The Phone (Deo Pon)
Korea (2015) Dir. Kim Bong-Joo
We’ve all experienced unfortunate events or major tragedies and found ourselves wishing we could turn back the clock to prevent them from happening. But supposing you could actually do this – albeit with the rather vital caveat that the original threat is still an ongoing concern? Confused? Allow me to elaborate…
In 2014, lawyer Ko Dong-ho (Son Hyun-joo) would rather stay out sinking a few with his work colleagues than be at home with his doctor wife Yeon-soo (Uhm Ji-won) and teen daughter Kyeong-rim (No Jeong-ee). One rainy night Dong-ho returns home to find Yeon-soo brutally murdered which he was unable to get over.
A year later, a solar flare causing mobile phones to play up has an unusual effect on Dong-ho’s phone when he gets a call he missed from Yeon-soo on the night she was killed. With the killer still on the loose in 2015, Dong-ho advises Yeon-soo in 2014 to be careful, passing on information he now has to help avoid her death whilst avoiding the killer himself.
Okay, maybe that hasn’t clarified things for you but it makes sense within the context of the film, trust me. The central premise is unquestionably farfetched but the heavy product placement of Samsung phones suggests they wanted to really hype their latest model as something truly special and magical. I doubt this is the true intention but this sort of publicity is priceless.
Not to be confused with the 2002 K-horror Phone this debut from writer-director Kim Bong-Joo is a healthy by-the-numbers crime thriller, dropping an Average Joe into the heart of a dangerous situation. As a high concept outing, the multi-timeline happenings take while to get used to if you submit yourself the improbable fancy of it all but makes for a taut and intriguing puzzle to piece together.
Interestingly the troublesome solar flare that causes this bizarre phenomenon is mentioned twice but never once made a focus of the story, treated more as a throwaway occurrence that is circumstantial at best. By taking this approach of quickly moving on to the main story, the audience isn’t given time to wonder why this doesn’t happen for anyone else.
Originally staged as a break in, Yeon-soo just happened to be in the wrong place at the wrong time hence her murder, yet the mission the culprit is on may also have made this death a spiteful warning message to Dong-ho. It may have taken him a year to discover but this wasn’t a random break in; prior to this Dong-ho had been receiving anonymous death threats which he ignored.
Having inexplicably managed to defy the space-time continuum via his mobile phone, Dong-ho struggles to convince Yeon-soo their conversation is genuine which she realises a little too late. But as Dong-ho begins to unearth relevant facts and information about the killer, time is reversed again and Dong-ho gets a second chance to save his wife.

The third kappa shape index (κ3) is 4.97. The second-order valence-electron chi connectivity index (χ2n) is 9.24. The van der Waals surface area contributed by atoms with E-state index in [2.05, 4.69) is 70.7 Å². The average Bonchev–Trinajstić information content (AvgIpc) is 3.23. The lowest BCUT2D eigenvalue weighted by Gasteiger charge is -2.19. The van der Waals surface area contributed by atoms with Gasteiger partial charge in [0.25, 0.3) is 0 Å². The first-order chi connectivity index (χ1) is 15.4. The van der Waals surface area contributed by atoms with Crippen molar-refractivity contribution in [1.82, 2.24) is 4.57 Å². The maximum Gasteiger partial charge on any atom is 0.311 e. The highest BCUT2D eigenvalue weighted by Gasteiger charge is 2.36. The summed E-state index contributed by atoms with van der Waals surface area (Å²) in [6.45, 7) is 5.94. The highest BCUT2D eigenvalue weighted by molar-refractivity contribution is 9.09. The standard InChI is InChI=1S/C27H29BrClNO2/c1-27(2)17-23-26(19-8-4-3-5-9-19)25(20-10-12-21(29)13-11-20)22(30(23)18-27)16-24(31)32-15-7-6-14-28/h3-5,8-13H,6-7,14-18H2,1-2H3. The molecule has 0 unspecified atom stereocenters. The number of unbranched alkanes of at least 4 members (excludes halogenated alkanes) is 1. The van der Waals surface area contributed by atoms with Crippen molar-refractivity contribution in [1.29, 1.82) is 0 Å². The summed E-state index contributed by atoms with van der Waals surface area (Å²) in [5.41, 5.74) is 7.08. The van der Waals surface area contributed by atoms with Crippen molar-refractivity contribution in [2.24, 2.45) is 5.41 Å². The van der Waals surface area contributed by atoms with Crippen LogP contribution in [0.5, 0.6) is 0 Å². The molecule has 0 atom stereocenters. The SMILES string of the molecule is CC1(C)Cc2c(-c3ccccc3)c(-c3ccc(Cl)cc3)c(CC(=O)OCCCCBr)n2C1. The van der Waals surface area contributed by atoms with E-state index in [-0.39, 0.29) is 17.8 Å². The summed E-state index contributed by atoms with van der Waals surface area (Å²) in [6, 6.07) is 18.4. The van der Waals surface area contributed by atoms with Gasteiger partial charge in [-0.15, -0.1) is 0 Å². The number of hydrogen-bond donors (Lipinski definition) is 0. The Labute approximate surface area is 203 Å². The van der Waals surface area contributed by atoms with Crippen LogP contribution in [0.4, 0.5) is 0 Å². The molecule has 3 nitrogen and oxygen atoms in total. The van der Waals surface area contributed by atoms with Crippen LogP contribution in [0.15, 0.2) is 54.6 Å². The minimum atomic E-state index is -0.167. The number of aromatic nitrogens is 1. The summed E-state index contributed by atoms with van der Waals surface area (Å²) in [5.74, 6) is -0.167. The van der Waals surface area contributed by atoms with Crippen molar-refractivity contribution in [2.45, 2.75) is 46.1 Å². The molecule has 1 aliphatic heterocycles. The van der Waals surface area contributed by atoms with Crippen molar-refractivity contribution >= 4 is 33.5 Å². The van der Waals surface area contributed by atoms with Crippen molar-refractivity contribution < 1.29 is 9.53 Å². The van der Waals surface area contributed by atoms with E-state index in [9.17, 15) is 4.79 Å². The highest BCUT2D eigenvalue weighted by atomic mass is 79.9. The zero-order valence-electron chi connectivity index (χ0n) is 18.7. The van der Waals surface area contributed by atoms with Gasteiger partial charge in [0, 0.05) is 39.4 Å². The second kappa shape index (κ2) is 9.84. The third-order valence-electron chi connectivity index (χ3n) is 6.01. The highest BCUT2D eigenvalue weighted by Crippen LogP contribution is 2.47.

Police detective Do Jae-Hyun (Bae Sung-Woo) arrives to investigate the break-in in 2014 but says something that sets off alarm bells and puts Yeon-soo’s life in danger once again. And as if this wasn’t confusing enough, in 2014 Dong-ho manages to make the call to Yeon-soo he failed to make the first time which now gives Dong-Ho two opportunities to save his wife, if only one of him knows why.
It is too much of a cop-out to say “just watch the film” but in this instance, this is the best advice I give without analysing every aspect of the main premise, the plot holes, the inherent confusion created by the overlapping timelines or giving away the entire story. Suffice to say though, Kim and co-writer Lee Jung-Ho are able to pull everything together and create something that is engaging, suspenseful and perplexing enough that we do find ourselves caught up in the drama of it all, despite its silliness.
The reality is that the phone gimmick works much better than physical time travel, which avoids the temporal paradox of having two Dong-ho’s occupying the same time zone by establishing a safe distance in which trust in the key for Yeon-soo. But with Jae-Hyun having spoken to Dong-ho over the phone he now is able to be one step ahead of Dong-ho in tracking him down to complete his mission.
Over the course of this 114 minute ride, the usual crime thriller elements help fill out the time: the obligatory street chase, lazy incompetent cops, and a bank of underdeveloped characters pulled into the fantasy world of time crossing conversations with nary a blink of incredulity among them. The action sequences are well paced and conceptually don’t stray too far from the genre staples but sufficiently provide a welcome energy boost.
Kim’s direction is similarly beholden to the stylings and trappings of the genre, but is made even more exciting and tense by the editing. Through the crossing between the two timelines during the final act, a nervous energy is created with simple overlaps and quick cuts, breathlessly teasing the parallel fates of husband and wife.
Not that this makes the obtuse ending any easier to understand but considering how much we’ve already had to suspend our disbelief for this film, but since the script relies on incidents and asides that initially seem innocuous but have a integral knock-on effect, it’s best to go with the flow.
Heading up the cast is fifty-something Son Hyun-joo, making a refreshing change as the everyday protagonist Dong-ho, his age adding credibility for playing the father to a teenager. Uhm Ji-won is younger than Son but the chemistry between the two is believable, as is her essaying of Yeon-soo’s recurring plight. Bae Sung-Woo plays a rare villain role but is suitably evil as the Terminator-esque Do Jae-Hyun.
The ambitions of the script were met by first time director Kim but stays too much within the conventions of the crime thriller remit; otherwise, one can’t fault The Phone for being perfectly serviceable and enjoyable entertainment.